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Colin Kaepernick Had Better Stand Up And Love His Country, Or Else...

By Brian Richards | Social Media | August 30, 2016 | Comments ()

By Brian Richards | Social Media | August 30, 2016 |


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Remember when Muhammad Ali died?

(Yes, I know it’s a ridiculous question, but just bear with me for a moment.)

Remember when Muhammad Ali died, and so many people shared their thoughts and remembrances of him? How he really was The Greatest and how he earned that nickname not just because of how skilled and proficient he was inside of the boxing ring, but also because he had a magnificent way with words that captivated anyone who would listen. Even when Muhammad Ali used his words to inform his country that he would not allow himself to be drafted into the military and fly to Southeast Asia to participate in the Vietnam War, people definitely listened. And many of them made their hatred and disappointment with his choices very crystal-clear.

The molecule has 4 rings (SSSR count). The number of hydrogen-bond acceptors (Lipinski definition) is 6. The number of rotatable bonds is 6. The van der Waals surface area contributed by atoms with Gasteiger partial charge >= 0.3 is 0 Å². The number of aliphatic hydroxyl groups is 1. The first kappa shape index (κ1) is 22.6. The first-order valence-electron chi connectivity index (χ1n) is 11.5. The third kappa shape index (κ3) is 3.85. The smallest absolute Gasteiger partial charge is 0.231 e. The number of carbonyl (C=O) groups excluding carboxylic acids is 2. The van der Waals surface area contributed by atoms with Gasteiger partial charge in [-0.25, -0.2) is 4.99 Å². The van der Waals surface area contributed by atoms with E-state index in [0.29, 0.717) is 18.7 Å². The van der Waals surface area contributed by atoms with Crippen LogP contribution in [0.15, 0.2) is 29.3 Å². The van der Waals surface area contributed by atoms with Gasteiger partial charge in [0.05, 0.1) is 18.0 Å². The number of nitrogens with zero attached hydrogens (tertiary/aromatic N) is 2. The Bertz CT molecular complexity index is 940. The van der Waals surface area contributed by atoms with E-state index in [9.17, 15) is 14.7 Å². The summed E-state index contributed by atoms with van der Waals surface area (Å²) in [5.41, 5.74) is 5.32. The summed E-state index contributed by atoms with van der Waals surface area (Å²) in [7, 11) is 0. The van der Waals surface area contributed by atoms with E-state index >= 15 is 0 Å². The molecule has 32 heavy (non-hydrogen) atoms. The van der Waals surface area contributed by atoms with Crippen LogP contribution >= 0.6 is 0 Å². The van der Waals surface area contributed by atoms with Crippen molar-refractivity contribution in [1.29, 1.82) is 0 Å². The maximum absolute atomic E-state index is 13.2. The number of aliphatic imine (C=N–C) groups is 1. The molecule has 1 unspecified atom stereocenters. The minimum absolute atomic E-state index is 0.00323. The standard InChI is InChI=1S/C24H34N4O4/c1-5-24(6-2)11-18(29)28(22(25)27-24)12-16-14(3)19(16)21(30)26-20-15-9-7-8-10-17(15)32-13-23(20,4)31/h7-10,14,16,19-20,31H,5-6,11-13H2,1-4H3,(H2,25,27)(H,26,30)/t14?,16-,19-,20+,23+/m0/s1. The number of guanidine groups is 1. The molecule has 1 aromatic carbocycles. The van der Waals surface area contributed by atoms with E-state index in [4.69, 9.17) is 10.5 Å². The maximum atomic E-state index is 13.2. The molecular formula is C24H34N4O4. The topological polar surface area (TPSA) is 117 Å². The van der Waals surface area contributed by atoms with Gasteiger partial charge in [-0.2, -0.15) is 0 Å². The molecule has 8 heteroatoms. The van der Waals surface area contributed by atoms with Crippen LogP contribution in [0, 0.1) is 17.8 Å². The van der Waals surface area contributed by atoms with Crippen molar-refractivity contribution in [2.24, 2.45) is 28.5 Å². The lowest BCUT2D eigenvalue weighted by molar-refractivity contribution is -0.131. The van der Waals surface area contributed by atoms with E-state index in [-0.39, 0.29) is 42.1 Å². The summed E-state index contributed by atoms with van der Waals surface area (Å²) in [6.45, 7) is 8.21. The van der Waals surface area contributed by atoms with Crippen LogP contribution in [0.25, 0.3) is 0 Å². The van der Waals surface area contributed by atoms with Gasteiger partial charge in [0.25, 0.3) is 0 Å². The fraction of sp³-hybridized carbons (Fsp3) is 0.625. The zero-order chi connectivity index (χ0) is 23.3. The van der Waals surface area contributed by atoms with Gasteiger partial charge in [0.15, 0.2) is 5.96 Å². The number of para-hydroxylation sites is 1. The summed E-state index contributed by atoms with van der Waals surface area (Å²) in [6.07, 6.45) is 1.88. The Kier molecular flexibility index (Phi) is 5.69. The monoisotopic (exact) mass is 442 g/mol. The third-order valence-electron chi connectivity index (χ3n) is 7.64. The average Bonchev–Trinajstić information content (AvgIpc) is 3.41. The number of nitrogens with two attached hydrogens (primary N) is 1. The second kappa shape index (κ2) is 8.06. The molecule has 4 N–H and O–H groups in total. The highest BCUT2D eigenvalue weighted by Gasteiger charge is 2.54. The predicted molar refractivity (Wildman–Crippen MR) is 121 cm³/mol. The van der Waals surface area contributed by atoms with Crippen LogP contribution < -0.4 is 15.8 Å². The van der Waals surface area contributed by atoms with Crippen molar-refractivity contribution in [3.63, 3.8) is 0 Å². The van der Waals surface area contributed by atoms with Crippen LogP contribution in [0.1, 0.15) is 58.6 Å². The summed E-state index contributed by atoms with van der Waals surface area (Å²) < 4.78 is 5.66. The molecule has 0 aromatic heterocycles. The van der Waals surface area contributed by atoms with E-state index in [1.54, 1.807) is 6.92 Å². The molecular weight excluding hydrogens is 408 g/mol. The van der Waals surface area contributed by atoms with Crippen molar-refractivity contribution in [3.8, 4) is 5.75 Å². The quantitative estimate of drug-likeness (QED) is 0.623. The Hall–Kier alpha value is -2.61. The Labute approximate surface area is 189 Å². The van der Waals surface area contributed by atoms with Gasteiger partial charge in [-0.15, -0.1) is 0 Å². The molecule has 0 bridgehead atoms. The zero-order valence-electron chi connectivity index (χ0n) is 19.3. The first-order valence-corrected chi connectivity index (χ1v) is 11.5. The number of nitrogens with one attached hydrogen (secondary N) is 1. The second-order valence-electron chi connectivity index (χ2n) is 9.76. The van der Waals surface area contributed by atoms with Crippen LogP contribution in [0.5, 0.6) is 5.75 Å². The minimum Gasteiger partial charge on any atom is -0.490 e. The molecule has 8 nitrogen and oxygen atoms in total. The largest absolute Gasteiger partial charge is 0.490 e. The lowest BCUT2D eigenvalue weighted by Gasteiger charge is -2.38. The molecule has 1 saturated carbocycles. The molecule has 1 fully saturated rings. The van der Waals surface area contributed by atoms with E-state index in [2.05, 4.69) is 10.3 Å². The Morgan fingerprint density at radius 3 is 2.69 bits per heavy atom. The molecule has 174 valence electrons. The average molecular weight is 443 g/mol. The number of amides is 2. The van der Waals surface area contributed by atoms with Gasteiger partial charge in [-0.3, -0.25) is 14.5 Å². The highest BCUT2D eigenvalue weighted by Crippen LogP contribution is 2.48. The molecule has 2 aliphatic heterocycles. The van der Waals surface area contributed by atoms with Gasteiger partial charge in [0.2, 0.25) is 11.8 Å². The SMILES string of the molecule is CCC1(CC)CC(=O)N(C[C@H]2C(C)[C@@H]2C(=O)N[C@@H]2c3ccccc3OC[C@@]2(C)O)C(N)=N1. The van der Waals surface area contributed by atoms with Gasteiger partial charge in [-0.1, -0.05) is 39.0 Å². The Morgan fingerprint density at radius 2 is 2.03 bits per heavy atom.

But today, we look back at Muhammad Ali and what he said, what he did, what he was willing to stand up and speak out for, and those are the reasons why so many people call him The Greatest.

And yet…forty-nine years after Muhammad Ali refused his draft induction and gave his reasons why, we now have Colin Kaepernick taking a similar stance and sharing a similar opinion.

“I am not going to stand up to show pride in a flag for a country that oppresses black people and people of color,” Kaepernick told NFL Media in an exclusive interview after the game. “To me, this is bigger than football and it would be selfish on my part to look the other way. There are bodies in the street and people getting paid leave and getting away with murder.”

And the responses…are awfully different from what was being said about Muhammad Ali just a couple of months ago.

Some players and coaches expressed their dissatisfaction with Kaepernick and how he chose to express himself.

Drew Brees said he felt compelled to speak out against Colin Kaepernick’s refusal to stand during the national anthem and said Monday that it was “bothering me all day long.”

The New Orleans Saints quarterback, who has long been a passionate supporter of the military, stressed that he has no issue with Kaepernick’s desire to speak out against racial injustice. He just has an issue with the San Francisco 49ers quarterback’s method of protest. Brees said the American flag is “sacred.”

“I disagree. I wholeheartedly disagree,” Brees told ESPN. “Not that he wants to speak out about a very important issue. No, he can speak out about a very important issue. But there’s plenty of other ways that you can do that in a peaceful manner that doesn’t involve being disrespectful to the American flag.